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The Church, once so highly respected by the general populace, suffered reduced status when some of its priests refused to minister to the dying during the plague and sparked resentment when it enjoyed enormous profits in bequests from plague victims.
And the reduction in population triggered economic and political changes that would never be reversed.
The nobility, the clergy, the peasantry, the guilds—all were group entities that saw to the welfare of their members but put the welfare of the community, and their own community in particular, first.
The Early Medieval Era is sometimes still called the Dark Ages.
This epithet originated with those who wanted to compare the earlier period unfavorably with their own so-called "enlightened" age.
Generally, the medieval era is divided into three periods: the Early Middle Ages, the High Middle Ages, and the Late Middle Ages.
Like the Middle Ages itself, each of these three periods lacks hard and fast parameters.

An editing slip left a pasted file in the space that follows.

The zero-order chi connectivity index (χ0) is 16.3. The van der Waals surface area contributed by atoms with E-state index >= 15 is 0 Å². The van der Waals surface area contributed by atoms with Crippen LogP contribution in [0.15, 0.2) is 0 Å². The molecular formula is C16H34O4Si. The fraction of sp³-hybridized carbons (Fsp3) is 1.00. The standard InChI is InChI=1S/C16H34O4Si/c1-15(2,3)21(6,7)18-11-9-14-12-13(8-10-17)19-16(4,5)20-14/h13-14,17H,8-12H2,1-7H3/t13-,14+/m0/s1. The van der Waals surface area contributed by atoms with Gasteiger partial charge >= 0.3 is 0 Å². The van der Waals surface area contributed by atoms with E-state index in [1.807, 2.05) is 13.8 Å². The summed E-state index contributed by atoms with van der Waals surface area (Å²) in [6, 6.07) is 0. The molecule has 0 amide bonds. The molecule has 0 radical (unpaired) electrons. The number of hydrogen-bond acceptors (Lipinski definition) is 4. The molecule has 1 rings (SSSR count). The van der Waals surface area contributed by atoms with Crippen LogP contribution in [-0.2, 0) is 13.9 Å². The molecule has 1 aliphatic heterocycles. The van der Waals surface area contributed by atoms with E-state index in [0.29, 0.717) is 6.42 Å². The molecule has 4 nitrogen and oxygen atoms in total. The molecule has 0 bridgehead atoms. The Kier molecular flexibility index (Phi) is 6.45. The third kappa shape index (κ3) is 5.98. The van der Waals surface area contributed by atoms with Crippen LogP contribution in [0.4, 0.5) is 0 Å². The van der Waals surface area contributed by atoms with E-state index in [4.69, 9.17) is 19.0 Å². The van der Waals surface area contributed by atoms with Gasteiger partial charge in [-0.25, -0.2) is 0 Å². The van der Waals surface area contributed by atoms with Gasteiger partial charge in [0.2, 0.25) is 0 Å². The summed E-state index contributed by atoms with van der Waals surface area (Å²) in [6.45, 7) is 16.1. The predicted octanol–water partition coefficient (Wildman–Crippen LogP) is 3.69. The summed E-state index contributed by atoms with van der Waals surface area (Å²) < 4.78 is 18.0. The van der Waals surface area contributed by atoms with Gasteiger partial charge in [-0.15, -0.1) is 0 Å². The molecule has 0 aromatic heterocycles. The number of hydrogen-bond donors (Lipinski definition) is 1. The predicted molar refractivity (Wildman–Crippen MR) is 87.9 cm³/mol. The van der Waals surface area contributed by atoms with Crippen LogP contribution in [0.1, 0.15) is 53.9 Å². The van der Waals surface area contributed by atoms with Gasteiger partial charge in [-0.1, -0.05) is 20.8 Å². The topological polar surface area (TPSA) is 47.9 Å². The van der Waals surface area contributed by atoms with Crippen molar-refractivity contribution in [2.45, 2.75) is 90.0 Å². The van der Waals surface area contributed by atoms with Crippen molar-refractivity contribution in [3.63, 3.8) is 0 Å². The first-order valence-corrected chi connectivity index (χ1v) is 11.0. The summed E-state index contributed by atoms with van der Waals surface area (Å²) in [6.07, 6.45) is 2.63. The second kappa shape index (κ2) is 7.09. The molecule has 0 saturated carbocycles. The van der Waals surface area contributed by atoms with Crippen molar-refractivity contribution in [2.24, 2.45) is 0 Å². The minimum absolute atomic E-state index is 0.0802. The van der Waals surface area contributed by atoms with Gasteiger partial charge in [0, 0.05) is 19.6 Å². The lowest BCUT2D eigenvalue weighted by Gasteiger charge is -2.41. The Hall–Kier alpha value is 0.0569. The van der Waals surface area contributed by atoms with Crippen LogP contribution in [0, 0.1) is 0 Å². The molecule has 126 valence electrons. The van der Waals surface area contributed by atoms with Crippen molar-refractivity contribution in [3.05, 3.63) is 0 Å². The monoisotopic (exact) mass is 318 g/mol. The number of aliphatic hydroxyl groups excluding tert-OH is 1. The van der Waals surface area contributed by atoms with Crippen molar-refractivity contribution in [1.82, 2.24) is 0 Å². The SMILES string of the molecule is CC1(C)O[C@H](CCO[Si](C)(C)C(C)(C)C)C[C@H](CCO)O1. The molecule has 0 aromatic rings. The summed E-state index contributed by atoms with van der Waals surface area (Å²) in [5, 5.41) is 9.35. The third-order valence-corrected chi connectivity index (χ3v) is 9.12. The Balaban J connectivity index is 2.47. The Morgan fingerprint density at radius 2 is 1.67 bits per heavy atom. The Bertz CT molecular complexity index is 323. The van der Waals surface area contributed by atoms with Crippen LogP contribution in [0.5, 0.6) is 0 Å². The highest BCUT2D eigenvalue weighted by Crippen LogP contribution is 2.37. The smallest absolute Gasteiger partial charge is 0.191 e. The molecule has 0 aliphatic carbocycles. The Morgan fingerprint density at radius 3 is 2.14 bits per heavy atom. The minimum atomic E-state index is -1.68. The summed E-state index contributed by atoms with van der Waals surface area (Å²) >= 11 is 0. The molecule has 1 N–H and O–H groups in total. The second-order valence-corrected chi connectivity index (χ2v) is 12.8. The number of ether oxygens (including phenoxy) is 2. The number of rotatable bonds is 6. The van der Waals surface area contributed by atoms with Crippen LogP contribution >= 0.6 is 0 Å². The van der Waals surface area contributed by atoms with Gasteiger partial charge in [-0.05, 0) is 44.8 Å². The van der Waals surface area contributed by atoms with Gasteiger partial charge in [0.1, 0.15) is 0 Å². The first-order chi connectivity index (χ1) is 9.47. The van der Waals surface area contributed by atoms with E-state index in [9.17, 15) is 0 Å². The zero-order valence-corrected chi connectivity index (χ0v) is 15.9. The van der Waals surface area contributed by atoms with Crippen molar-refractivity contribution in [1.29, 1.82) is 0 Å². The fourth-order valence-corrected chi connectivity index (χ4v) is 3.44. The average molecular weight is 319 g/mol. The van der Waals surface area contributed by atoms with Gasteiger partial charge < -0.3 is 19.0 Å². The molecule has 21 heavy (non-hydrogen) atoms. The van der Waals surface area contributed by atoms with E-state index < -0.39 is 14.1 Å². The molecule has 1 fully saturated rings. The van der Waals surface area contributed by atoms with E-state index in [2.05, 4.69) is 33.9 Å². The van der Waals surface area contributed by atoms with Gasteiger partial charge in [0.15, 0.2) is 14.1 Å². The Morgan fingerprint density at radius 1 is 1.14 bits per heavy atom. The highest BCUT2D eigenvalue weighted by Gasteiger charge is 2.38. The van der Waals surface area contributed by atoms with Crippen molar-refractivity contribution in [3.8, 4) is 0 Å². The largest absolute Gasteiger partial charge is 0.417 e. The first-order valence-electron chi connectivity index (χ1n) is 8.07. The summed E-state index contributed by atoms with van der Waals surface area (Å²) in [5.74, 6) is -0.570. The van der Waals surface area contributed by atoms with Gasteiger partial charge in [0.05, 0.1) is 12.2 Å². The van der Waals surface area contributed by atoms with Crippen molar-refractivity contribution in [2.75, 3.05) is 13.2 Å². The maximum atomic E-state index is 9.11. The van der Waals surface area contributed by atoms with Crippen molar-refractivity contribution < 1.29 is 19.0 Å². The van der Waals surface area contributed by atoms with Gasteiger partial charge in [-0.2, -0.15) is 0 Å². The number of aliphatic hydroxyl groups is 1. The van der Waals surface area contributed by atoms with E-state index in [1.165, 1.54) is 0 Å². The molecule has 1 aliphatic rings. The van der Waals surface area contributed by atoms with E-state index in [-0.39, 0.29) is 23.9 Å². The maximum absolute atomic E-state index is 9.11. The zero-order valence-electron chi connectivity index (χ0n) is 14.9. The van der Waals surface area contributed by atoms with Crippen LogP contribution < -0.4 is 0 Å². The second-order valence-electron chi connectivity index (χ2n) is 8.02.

This period is often what we think of when someone mentions "medieval culture." It is sometimes referred to as the "flowering" of medieval society, thanks to an intellectual renaissance in the 12th century, such notable philosophers as Peter Abelard and Thomas Aquinas, and the establishment of such Universities as those in Paris, Oxford, and Bologna.
There was an explosion of stone castle-building and the construction of some of the most magnificent cathedrals in Europe.
Even limiting it to a mere 300 years, the High Middle Ages saw such significant events as Norman conquests in Britain and Sicily, the earlier Crusades, the Investiture Controversy and the signing of the Magna Carta.
By the end of the 11th century, nearly every corner of Europe had become Christianized (with the notable exception of much of Spain), and the Papacy, long established as a political force, was in constant struggle with some secular governments and alliance with others.